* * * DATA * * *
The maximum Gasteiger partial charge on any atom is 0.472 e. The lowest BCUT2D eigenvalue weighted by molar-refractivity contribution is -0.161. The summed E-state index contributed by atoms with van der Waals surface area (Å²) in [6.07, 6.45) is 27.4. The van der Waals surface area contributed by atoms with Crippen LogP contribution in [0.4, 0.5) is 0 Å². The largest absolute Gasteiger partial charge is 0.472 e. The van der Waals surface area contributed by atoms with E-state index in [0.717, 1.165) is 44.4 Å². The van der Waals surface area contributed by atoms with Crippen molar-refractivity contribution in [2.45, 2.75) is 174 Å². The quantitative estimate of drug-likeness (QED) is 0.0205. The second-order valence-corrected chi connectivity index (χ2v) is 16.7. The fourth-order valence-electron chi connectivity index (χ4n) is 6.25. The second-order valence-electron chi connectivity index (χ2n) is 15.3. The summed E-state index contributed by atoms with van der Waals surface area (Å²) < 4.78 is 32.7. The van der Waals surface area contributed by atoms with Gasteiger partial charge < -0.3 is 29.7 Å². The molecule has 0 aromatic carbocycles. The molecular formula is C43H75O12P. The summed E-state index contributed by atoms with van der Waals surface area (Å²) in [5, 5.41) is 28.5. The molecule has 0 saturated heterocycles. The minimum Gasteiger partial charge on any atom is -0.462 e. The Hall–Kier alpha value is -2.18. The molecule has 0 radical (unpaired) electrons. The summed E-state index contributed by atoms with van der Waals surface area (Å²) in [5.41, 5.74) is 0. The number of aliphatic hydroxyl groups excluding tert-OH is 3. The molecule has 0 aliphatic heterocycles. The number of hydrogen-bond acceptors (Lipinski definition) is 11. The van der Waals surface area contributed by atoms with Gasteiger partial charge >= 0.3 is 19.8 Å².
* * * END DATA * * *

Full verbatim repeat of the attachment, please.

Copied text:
The maximum Gasteiger partial charge on any atom is 0.472 e. The lowest BCUT2D eigenvalue weighted by molar-refractivity contribution is -0.161. The summed E-state index contributed by atoms with van der Waals surface area (Å²) in [6.07, 6.45) is 27.4. The van der Waals surface area contributed by atoms with Crippen LogP contribution in [0.4, 0.5) is 0 Å². The largest absolute Gasteiger partial charge is 0.472 e. The van der Waals surface area contributed by atoms with E-state index in [0.717, 1.165) is 44.4 Å². The van der Waals surface area contributed by atoms with Crippen molar-refractivity contribution in [2.45, 2.75) is 174 Å². The quantitative estimate of drug-likeness (QED) is 0.0205. The second-order valence-corrected chi connectivity index (χ2v) is 16.7. The fourth-order valence-electron chi connectivity index (χ4n) is 6.25. The second-order valence-electron chi connectivity index (χ2n) is 15.3. The summed E-state index contributed by atoms with van der Waals surface area (Å²) < 4.78 is 32.7. The van der Waals surface area contributed by atoms with Gasteiger partial charge < -0.3 is 29.7 Å². The molecule has 0 aromatic carbocycles. The molecular formula is C43H75O12P. The summed E-state index contributed by atoms with van der Waals surface area (Å²) in [5, 5.41) is 28.5. The molecule has 0 saturated heterocycles. The minimum Gasteiger partial charge on any atom is -0.462 e. The Hall–Kier alpha value is -2.18. The molecule has 0 radical (unpaired) electrons. The summed E-state index contributed by atoms with van der Waals surface area (Å²) in [5.41, 5.74) is 0. The number of aliphatic hydroxyl groups excluding tert-OH is 3. The molecule has 0 aliphatic heterocycles. The number of hydrogen-bond acceptors (Lipinski definition) is 11. The van der Waals surface area contributed by atoms with Gasteiger partial charge >= 0.3 is 19.8 Å².